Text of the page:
Your flight home was canceled. Even worse, you’re stuck in a country where you don’t have cell service. How are you going to call your friends and family back home for help? That’s where WiFi calling comes into play. With WiFi calling, you can use the internet to make a phone call instead of using cell service. In this case, you can use the free airport WiFi to call Mom or Dad and ask them to book a flight home.
Learn more about what WiFi calling is and how you can enable it on your phone, just in case you need it.
What is WiFi calling?
On the surface, WiFi calling looks just like a regular phone call. You dial a phone number as you normally would. You can use all of the same features you’re used to, such as three-way calling and speakerphone, just like you can with any other phone call. However, instead of using a mobile connection to call, you’re going to use the internet. When you use WiFi calling, you won’t use your carrier’s network connection. Instead, you make calls through a WiFi network. You can use the WiFi at a hotel, home, the office, or whatever is available to you.
How to enable WiFi calling
The basic steps to enable WiFi calling are the same no matter if you have an Apple or Android device. Go to your phone settings and find the option for WiFi Calling. On an Apple device, you may need to confirm your address for emergency services. If WiFi Calling is available, you’ll see WiFi after your carrier’s name in the status bar. Make sure you’re connected to a stable WiFi connection, and then dial the number you’d like to call.
When WiFi calling is enabled, your phone will automatically find the strongest network available after you dial. Then, it routes the call through a cellular or WiFi network. Enabling WiFi calling doesn’t mean you will route calls solely through WiFi all the time. Your calls will go through a WiFi network only if it is stronger than your cellular network. Essentially, WiFi calling is a backup—there if you need it.
The difference between WiFi calling and VoIP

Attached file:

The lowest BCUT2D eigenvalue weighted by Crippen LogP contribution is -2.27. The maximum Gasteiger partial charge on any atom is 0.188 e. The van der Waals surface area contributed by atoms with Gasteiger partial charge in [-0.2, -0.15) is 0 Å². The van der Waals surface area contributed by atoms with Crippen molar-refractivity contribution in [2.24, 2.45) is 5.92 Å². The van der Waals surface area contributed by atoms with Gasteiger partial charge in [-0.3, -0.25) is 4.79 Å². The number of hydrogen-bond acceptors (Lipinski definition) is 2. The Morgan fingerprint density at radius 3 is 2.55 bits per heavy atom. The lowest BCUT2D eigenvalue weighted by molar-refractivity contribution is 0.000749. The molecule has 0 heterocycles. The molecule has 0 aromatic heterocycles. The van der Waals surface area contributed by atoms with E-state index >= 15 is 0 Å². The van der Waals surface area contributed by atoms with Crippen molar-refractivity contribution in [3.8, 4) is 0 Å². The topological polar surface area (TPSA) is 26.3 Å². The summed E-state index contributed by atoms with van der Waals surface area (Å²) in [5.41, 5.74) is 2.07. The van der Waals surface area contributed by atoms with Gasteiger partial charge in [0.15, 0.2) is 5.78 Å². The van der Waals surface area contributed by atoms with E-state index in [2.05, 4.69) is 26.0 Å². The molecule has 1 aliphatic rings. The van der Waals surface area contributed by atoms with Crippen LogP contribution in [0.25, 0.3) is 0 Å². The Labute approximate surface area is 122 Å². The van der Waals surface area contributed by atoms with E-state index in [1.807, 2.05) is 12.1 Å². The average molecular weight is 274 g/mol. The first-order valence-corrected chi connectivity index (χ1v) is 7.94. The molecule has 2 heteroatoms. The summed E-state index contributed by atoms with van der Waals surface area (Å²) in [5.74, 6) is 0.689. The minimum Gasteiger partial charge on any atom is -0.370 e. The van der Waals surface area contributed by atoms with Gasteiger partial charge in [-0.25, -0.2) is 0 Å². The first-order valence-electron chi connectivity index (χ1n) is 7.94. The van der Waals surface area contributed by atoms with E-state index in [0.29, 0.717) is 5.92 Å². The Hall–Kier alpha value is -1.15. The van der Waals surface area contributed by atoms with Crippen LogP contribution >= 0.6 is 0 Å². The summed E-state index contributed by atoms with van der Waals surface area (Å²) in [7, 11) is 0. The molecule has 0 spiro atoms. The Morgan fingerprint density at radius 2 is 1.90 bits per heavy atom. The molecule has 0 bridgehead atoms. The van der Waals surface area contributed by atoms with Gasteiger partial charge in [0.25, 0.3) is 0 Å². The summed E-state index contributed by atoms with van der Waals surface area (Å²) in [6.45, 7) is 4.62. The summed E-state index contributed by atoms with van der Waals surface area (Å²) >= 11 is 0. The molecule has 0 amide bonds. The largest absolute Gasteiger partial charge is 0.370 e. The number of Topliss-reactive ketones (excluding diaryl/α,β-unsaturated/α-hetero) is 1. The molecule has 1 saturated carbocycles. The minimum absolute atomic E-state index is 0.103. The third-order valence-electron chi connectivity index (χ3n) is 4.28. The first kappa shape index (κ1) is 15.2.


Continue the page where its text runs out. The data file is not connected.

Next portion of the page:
Even though WiFi calling might seem like a fancy new feature, the technology has been around for a while. Voice over Internet Protocol (VoIP) converts and compresses your voice into a snippet of data. Your service provider sets up the call between the participating parties and sends the data to the other participants via the internet. Popular platforms like Skype, WhatsApp, Viber, Facebook Messenger and Google Meet all run on VoIP.
Unlike VoIP, you don’t need to install an app to use Wi-Fi calling. You simply activate the feature to start using it. When you use Skype, the number is not your own. However, WiFi calling shows your same number and is accessible to Android and iPhone users, where FaceTime is exclusive to iOS users only. All in all, WiFi calling is the only true alternative to a phone call.
The benefits of WiFi calling
If you’re wondering whether enabling WiFi calling is the right decision for you, consider some of the pros. WiFi calling doesn’t force you into making phone calls through a Wi-Fi connection. Instead, it acts as a backup solution just in case you lose cell service.
WiFi calling doesn’t require a lot of bandwidth. Typically, a voice call uses approximately 1 MB per minute and a video call uses between 6-8 MB per minute. When solid WiFi coverage is available, it makes sense to take advantage of it.
Unlike VoIP, WiFi calling doesn’t require you to download apps or software. So you won’t use up phone storage or memory with yet another app. It also uses your existing phone number, meaning you don’t have to sign up or log in. In most cases, your cellphone carrier will treat WiFi calls like regular calls, and there won’t be any additional fees. Be sure to check with your carrier before enabling WiFi calling, as some countries don’t support WiFi calling.
More information about phones
If you’re looking into getting your very first phone plan, learn more about how to choose a phone plan here. You can also learn how to find and share WiFi passwords from your phone. If you’re experiencing a problem with your landline phone, learn how to troubleshoot it here.